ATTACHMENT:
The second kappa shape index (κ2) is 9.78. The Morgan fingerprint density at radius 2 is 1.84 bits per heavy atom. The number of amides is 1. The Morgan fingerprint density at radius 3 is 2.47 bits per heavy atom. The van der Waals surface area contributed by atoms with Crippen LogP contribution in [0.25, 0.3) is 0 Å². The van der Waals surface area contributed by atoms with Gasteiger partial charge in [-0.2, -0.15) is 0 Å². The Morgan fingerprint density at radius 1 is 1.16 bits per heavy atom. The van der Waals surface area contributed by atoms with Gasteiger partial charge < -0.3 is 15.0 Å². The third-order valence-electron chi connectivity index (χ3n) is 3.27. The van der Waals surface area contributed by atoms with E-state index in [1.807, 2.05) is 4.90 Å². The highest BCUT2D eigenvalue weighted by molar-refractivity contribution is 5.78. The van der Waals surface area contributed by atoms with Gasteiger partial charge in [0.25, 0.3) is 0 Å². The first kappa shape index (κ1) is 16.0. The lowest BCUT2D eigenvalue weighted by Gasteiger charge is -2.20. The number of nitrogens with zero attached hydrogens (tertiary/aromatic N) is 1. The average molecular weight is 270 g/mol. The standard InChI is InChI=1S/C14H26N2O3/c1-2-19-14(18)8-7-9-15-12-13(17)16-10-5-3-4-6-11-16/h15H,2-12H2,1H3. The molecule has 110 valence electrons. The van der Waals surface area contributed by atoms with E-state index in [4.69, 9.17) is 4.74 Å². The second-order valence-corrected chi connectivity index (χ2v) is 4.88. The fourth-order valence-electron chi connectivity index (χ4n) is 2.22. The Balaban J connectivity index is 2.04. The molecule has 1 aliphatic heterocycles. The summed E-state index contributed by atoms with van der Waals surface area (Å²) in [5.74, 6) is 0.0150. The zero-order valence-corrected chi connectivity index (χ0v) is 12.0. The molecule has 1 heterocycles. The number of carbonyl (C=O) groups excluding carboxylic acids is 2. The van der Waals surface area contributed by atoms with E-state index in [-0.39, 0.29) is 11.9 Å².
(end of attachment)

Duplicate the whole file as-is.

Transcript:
The second kappa shape index (κ2) is 9.78. The Morgan fingerprint density at radius 2 is 1.84 bits per heavy atom. The number of amides is 1. The Morgan fingerprint density at radius 3 is 2.47 bits per heavy atom. The van der Waals surface area contributed by atoms with Crippen LogP contribution in [0.25, 0.3) is 0 Å². The van der Waals surface area contributed by atoms with Gasteiger partial charge in [-0.2, -0.15) is 0 Å². The Morgan fingerprint density at radius 1 is 1.16 bits per heavy atom. The van der Waals surface area contributed by atoms with Gasteiger partial charge < -0.3 is 15.0 Å². The third-order valence-electron chi connectivity index (χ3n) is 3.27. The van der Waals surface area contributed by atoms with E-state index in [1.807, 2.05) is 4.90 Å². The highest BCUT2D eigenvalue weighted by molar-refractivity contribution is 5.78. The van der Waals surface area contributed by atoms with Gasteiger partial charge in [0.25, 0.3) is 0 Å². The first kappa shape index (κ1) is 16.0. The lowest BCUT2D eigenvalue weighted by Gasteiger charge is -2.20. The number of nitrogens with zero attached hydrogens (tertiary/aromatic N) is 1. The average molecular weight is 270 g/mol. The standard InChI is InChI=1S/C14H26N2O3/c1-2-19-14(18)8-7-9-15-12-13(17)16-10-5-3-4-6-11-16/h15H,2-12H2,1H3. The molecule has 110 valence electrons. The van der Waals surface area contributed by atoms with E-state index in [4.69, 9.17) is 4.74 Å². The second-order valence-corrected chi connectivity index (χ2v) is 4.88. The fourth-order valence-electron chi connectivity index (χ4n) is 2.22. The Balaban J connectivity index is 2.04. The molecule has 1 aliphatic heterocycles. The summed E-state index contributed by atoms with van der Waals surface area (Å²) in [5.74, 6) is 0.0150. The zero-order valence-corrected chi connectivity index (χ0v) is 12.0. The molecule has 1 heterocycles. The number of carbonyl (C=O) groups excluding carboxylic acids is 2. The van der Waals surface area contributed by atoms with E-state index in [-0.39, 0.29) is 11.9 Å².